Here's a recipe that is sure to inspire admiration and not scorn...

French Onion Soup (serves 8-10)

8 Onions, yellow, med, sliced (not rings!)
2 ribs Celery, diced
1/4 C. Cooking oil, (olive, canola, duck fat, whatever!)
1/4 C. Garlic, chopped
1T. Thyme, fresh, chopped
2 Bay Leaf, whole
1 gal. Chicken, Beef or Duck stock (from bones puh-leez!)
8-10 bread slices, artisan stuff
8-10 slices of some kinda Swiss cheese; Gruyere, Emmantaler, etc.

Saute' onions and celery with the oil in an 8 qt. pot. As the onions cook and reduce in volume, reduce your heat so things don't get black on the bottom. We want to allow the onions to get a little bit of color, some browning, but not black (that is the bitter, unappetizing flavor). This requires constant monitoring and attention. Stir the onions, check the bottom of the pot. DON'T go out and prune three rows of vines and think all will be well. It won't! Cooking the onions is a chemical process: we convert starches of the onion to simple sugars by way of heat. These simple sugars caramelize and give us the wonderful color for onion soup.
Now add the garlic, thyme and bay leaf. Cook for an additional 2 minutes. Add the stock and bring to a boil. Scrape the bottom of the pot with your wooden spoon to cajole the remnant bits of 'onion sugar' from the bottom.
Reduce to a simmer for 2 hours.
When ready to serve, adjust salt to taste. Ladle soup into bowls and serve with a crusty, cheesy, toasted slice of bread on top.

The savory character of the stock marries with the natural sweetness of caramelized onion sugars. Fresh herbs make it garden simple.

The 'Bloody French' have got it goin' on with this classic preparation.

Just add lotsa wine...

Take care, and remember:

"Food, Faith, Family and Friends...
the Best Things in Life Aren't Things."

God bless, Chef BQ.

Wednesday, February 6, 2008

Bones and Brew

It's chilly here in Portland this time of year. The warm rain gives way to windy, bitterly cold days that turn the mud into concrete-like adobe. The airstream dips down from the Arctic and blows our moderate, rainy Northwest into central California.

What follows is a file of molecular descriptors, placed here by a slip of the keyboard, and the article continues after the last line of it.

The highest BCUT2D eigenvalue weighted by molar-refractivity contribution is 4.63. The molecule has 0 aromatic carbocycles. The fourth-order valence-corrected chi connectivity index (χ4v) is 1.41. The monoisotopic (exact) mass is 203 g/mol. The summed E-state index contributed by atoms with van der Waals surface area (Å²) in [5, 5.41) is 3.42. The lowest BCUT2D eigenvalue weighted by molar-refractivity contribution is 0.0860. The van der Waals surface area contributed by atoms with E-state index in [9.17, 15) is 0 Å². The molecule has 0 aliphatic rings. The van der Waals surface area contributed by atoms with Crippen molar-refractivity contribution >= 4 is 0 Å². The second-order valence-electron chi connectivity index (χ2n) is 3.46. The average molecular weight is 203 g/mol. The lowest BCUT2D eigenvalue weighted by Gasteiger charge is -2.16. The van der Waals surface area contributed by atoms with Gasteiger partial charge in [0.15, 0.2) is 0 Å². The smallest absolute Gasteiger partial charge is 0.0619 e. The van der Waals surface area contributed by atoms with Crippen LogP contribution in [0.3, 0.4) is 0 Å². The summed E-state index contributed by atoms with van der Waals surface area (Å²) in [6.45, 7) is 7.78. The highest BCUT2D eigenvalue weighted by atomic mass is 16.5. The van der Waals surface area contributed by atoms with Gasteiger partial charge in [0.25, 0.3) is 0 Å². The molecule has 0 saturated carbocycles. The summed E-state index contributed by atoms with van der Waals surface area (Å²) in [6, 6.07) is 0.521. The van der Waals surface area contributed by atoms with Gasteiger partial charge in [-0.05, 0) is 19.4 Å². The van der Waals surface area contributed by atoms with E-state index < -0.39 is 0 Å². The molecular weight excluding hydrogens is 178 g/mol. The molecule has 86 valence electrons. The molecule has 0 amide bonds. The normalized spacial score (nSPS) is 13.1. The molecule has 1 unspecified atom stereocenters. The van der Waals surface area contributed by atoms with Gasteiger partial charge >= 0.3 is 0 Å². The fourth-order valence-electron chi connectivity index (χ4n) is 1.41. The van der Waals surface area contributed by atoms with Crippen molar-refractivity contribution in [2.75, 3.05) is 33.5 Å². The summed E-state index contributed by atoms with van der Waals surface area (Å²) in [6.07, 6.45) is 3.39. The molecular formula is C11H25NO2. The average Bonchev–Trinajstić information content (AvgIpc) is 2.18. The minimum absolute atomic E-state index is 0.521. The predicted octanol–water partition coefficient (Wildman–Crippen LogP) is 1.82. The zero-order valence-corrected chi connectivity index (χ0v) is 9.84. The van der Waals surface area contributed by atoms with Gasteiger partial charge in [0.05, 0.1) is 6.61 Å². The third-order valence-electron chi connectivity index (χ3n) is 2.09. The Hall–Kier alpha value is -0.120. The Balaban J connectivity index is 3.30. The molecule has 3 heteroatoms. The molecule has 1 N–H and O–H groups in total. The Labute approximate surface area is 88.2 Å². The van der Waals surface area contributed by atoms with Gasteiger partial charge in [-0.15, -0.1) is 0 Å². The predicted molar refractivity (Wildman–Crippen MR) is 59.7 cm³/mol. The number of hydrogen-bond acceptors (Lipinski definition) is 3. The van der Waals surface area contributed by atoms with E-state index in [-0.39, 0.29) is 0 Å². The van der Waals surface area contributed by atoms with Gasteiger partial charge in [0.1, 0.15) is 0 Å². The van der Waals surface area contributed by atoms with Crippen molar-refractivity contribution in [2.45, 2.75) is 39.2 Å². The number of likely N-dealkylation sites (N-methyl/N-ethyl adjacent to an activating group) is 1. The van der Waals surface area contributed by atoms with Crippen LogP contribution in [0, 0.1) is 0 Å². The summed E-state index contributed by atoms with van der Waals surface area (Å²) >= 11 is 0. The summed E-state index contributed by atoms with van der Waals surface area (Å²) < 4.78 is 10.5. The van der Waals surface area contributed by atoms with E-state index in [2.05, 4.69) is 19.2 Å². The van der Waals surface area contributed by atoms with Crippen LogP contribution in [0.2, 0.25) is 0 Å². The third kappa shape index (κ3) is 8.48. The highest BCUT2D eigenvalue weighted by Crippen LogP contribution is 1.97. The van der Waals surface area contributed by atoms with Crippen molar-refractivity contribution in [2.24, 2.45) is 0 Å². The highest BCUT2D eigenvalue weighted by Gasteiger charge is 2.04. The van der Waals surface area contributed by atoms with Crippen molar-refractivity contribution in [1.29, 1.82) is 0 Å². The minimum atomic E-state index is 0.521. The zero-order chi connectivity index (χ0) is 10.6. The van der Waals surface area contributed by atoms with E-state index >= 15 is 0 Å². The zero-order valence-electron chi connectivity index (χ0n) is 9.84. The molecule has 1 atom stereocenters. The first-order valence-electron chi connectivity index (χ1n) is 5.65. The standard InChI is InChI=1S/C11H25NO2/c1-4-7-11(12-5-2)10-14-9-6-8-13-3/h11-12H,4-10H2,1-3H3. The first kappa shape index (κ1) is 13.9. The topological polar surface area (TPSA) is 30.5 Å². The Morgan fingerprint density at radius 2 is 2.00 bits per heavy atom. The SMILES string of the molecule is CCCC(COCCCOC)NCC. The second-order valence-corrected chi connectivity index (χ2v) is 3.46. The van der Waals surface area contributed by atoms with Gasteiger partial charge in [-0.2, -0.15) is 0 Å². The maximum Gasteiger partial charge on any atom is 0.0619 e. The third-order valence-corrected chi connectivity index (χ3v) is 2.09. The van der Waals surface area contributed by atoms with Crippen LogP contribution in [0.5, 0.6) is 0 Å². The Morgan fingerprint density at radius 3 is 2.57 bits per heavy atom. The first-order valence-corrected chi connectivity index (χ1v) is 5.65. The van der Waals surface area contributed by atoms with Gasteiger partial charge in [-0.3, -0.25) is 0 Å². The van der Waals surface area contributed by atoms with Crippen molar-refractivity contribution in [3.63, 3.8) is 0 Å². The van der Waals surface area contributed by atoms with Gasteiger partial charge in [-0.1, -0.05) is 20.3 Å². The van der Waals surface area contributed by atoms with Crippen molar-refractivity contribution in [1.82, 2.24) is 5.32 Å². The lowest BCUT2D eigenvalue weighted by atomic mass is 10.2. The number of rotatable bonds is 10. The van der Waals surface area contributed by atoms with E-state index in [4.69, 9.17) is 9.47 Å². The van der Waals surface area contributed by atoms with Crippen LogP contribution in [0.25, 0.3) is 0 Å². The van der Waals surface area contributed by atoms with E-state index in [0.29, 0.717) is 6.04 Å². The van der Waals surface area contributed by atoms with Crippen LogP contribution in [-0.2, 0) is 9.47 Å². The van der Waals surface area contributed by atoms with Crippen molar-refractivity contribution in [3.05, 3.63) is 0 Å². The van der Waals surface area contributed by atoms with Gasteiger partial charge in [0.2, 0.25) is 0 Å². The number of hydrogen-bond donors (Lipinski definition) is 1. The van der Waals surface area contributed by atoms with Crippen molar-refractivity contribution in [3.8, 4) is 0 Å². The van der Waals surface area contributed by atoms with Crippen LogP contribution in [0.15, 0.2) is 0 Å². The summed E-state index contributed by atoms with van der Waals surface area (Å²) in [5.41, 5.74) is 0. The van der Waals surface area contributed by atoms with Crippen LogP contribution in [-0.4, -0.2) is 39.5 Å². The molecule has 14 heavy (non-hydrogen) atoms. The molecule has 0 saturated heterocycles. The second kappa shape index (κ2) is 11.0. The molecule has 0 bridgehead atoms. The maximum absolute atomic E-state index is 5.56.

This is the kind of weather relatives down south reserve for the wilds of Lake Tahoe and the Donner Party. For those not familiar with California history, the Donner party were a group of pioneers who got stuck by early snow in the Sierra Nevada mountains and, well, ran out of regular food. They ended up using 'seasonal and local product.'

Could you imagine that, having to make a meal of a travel partner? Gosh, you'd have to cut away the fanny pack and Bermuda shorts; and who'd want to pull those sandels off?! Jeez, I mean how would you decide what cuts to use first? Do you go for the tender backstraps or if given some time, braise a tougher piece with lotsa flavor?

I think I'd probably opt for the veggie entree'; some tree bark and fiddlehead ferns with a splash of pure, mountain water...

Back in Oregon, the dry, frosty air of January and February lends the palate to rich, substantial flavors. Hearty reductions, marbled meats and earthy root vegetables beckon us to ladles and deep bowls. This is real, down-home, comfort food weather.

I came home one day and as I set foot in the back porch mudroom, the soothing vapors from a pot of chicken stock warmed my senses. As I unravelled a scarf, dropped a cap on a hook and hung up two layers of fleece, the gentle, savory aromas drew me closer to the source. There on the stove top sat a tall pot with a raft of chicken bones softly simmering along with onion, carrot and celery ends. Sprigs of winter thyme sprouted from within this delicious elixir. I hovered over the pot and drew deep breaths; it was like eating the air.